A 'Swedish Model' for the Scottish private rented sector?
November 4th 2015 6pm Storytelling Centre, 43-45 High Street, Edinburgh, EH1 1SR
Mariell Juhlin, Head of National Policy and Analysis Unit at the Swedish Union of Tenants
The state of the private rented sector in Scotland is a hot topic, largely focused around high rents. The average Scottish tenant spends 25 per cent of their income on housing costs. This compares to 18 per cent of social tenants, and 11 per cent for owner-occupiers with a mortgage.
The Scottish Government is committed to significant reform of the private rented sector this year, and it seems likely better protection against eviction and rent regulation are on the cards.
Tenants and housing charities are generally very supportive of these changes, while landlords are concerned more regulation will decrease investment and quality in the sector.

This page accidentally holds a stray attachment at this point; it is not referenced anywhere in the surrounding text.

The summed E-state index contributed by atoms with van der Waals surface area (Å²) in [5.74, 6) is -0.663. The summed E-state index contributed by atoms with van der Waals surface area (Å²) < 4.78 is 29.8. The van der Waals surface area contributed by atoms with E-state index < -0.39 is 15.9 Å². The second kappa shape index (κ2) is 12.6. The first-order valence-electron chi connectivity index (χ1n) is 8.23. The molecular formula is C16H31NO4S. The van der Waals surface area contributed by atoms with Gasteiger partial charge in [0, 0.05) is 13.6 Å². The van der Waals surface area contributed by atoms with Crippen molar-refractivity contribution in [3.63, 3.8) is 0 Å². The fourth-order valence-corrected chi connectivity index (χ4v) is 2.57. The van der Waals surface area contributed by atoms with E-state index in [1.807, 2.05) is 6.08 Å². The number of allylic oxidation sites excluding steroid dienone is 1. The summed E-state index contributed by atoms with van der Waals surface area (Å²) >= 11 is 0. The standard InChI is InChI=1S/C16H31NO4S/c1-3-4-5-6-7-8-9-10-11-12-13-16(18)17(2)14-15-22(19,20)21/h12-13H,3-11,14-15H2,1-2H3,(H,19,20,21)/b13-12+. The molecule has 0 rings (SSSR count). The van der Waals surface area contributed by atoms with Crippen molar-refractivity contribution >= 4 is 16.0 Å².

In a country where private tenants have some of the worst security of tenure in Europe, and have no safeguards against excessive rent increases, what regulation is needed? Can Scotland learn from Sweden, which has some of the best protection for tenants in Europe?
The private rented sector in Sweden is quite different from Scotland. While 14 percent of people rent privately here, it’s almost double that number in Sweden. In Scotland the sector is dominated by amateur landlords with one or two properties, whilst in Sweden the vast majority of properties are owned in large numbers by commercial landlords.
The legal relationships between landlords and tenants couldn't be more different either.
In Sweden rents, and any increases, are set through negotiations between the Tenants
Associations, the Government, and Landlords. Rents for properties are based on their size and quality, and annual rises typically limited to inflationary rise only. Tenancies are long term, and it’s far harder to evict a tenant, than in Scotland.
Could a 'Swedish Model' for private renting work here in Scotland?
The Swedish Union of Tenants has more than half a million members, in thousands of tenant associations. It has significant powers such as a statutory relationship with the Government to negotiate rents, and a long history of fighting for tenants' rights.